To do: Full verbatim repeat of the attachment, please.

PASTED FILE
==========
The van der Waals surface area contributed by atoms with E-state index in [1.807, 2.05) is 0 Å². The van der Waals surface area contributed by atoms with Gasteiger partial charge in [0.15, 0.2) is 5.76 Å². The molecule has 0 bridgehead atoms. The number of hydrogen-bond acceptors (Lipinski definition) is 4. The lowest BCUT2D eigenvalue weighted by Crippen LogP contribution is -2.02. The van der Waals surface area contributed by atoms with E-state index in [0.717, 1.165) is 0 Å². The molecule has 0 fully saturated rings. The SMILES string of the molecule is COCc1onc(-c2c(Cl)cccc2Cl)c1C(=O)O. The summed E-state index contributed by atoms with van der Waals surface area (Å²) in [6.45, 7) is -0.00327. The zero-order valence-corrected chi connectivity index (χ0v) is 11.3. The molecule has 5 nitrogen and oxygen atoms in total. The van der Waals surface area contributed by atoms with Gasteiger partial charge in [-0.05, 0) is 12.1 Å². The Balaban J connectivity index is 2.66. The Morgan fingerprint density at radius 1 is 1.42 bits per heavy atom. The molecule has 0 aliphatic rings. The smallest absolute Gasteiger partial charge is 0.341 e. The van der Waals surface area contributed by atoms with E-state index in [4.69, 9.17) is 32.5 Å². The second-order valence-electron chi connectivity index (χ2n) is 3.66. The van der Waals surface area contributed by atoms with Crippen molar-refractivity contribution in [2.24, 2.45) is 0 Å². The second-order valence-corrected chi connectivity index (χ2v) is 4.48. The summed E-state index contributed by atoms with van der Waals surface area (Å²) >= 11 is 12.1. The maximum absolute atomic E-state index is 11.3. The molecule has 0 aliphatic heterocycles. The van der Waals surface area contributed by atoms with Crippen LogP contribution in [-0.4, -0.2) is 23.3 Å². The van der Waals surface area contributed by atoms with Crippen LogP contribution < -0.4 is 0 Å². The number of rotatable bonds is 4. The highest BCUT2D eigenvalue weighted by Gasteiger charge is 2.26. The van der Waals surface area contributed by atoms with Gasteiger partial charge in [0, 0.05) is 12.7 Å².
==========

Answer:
The van der Waals surface area contributed by atoms with E-state index in [1.807, 2.05) is 0 Å². The van der Waals surface area contributed by atoms with Gasteiger partial charge in [0.15, 0.2) is 5.76 Å². The molecule has 0 bridgehead atoms. The number of hydrogen-bond acceptors (Lipinski definition) is 4. The lowest BCUT2D eigenvalue weighted by Crippen LogP contribution is -2.02. The van der Waals surface area contributed by atoms with E-state index in [0.717, 1.165) is 0 Å². The molecule has 0 fully saturated rings. The SMILES string of the molecule is COCc1onc(-c2c(Cl)cccc2Cl)c1C(=O)O. The summed E-state index contributed by atoms with van der Waals surface area (Å²) in [6.45, 7) is -0.00327. The zero-order valence-corrected chi connectivity index (χ0v) is 11.3. The molecule has 5 nitrogen and oxygen atoms in total. The van der Waals surface area contributed by atoms with Gasteiger partial charge in [-0.05, 0) is 12.1 Å². The Balaban J connectivity index is 2.66. The Morgan fingerprint density at radius 1 is 1.42 bits per heavy atom. The molecule has 0 aliphatic rings. The smallest absolute Gasteiger partial charge is 0.341 e. The van der Waals surface area contributed by atoms with E-state index in [4.69, 9.17) is 32.5 Å². The second-order valence-electron chi connectivity index (χ2n) is 3.66. The van der Waals surface area contributed by atoms with Crippen molar-refractivity contribution in [2.24, 2.45) is 0 Å². The second-order valence-corrected chi connectivity index (χ2v) is 4.48. The summed E-state index contributed by atoms with van der Waals surface area (Å²) >= 11 is 12.1. The maximum absolute atomic E-state index is 11.3. The molecule has 0 aliphatic heterocycles. The van der Waals surface area contributed by atoms with Crippen LogP contribution in [-0.4, -0.2) is 23.3 Å². The van der Waals surface area contributed by atoms with Crippen LogP contribution < -0.4 is 0 Å². The number of rotatable bonds is 4. The highest BCUT2D eigenvalue weighted by Gasteiger charge is 2.26. The van der Waals surface area contributed by atoms with Gasteiger partial charge in [0, 0.05) is 12.7 Å².